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Sastry's 10-year study of New Orleans Katrina evacuees shows demographic differences between returning and nonreturning

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Deirdre Bloome wins ASA award for work on racial inequality and intergenerational transmission

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David Lam is new director of Institute for Social Research

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Next Brown Bag

Monday, Oct 12
Joe Grengs, Policy & Planning for Social Equity in Transportation

Participation rates in epidemiologic studies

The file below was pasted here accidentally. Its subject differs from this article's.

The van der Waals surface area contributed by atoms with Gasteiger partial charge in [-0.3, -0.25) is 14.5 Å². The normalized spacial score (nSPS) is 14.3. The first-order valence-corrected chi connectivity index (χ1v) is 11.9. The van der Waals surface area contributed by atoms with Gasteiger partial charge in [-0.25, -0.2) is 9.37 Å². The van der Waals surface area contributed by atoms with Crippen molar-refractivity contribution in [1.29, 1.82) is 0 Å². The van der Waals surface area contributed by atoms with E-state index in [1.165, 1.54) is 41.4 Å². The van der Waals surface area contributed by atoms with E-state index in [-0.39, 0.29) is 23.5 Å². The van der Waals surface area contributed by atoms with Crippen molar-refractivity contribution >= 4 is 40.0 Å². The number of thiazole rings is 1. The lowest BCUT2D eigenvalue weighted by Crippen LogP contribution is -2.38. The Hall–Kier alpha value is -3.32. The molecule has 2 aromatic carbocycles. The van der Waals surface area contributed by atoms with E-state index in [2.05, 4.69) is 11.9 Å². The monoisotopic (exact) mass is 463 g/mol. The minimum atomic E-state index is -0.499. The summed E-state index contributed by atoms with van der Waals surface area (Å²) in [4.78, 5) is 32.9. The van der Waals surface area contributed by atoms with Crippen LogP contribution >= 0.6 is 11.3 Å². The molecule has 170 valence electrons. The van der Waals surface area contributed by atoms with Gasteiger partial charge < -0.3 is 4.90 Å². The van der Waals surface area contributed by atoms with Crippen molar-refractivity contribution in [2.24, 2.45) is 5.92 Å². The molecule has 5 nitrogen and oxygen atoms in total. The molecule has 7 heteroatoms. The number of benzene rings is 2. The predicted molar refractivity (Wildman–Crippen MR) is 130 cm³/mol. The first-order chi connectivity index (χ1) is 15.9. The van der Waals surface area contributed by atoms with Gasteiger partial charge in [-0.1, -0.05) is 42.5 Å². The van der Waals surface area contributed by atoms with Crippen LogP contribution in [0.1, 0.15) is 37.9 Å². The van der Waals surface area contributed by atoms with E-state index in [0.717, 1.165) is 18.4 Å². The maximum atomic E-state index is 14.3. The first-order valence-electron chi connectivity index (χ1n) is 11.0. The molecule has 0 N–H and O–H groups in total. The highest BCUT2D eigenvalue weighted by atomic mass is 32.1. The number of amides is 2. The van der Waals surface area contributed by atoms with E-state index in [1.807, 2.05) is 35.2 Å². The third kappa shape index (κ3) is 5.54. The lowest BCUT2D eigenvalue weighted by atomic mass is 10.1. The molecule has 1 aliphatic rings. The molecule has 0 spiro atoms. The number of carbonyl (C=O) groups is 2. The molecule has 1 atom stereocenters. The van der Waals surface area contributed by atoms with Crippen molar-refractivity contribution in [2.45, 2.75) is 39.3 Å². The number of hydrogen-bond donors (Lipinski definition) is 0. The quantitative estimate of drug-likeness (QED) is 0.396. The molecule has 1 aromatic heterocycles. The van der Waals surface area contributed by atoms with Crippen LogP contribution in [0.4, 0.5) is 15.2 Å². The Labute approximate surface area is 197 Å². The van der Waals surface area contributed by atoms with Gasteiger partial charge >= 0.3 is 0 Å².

Archived Abstract of Former PSC Researcher

Galea, Sandro, and M. Tracy. 2007. "Participation rates in epidemiologic studies." Annals of Epidemiology, 17(9): 643-653.

Participation rates for epidemiologic studies have been declining during the past 30 years with even steeper declines in recent years. This wholesale decrease in participation rate, or at the very least the increase in refusal, has, quite understandably, occasioned some concern among epidemiologists who have long considered a high study participation rate as one of the hallmarks of a “good” epidemiologic study. In this review we synthesize the issues that are central to epidemiologic thinking around declining study participation rates. We consider the reasons why study participation has been declining, summarize what we know about who does participate in epidemiologic studies, and discuss the implications of declining participation rates. We conclude with a discussion of methods that may help improve study participation rates.

DOI:10.1016/j.annepidem.2007.03.013 (Full Text)

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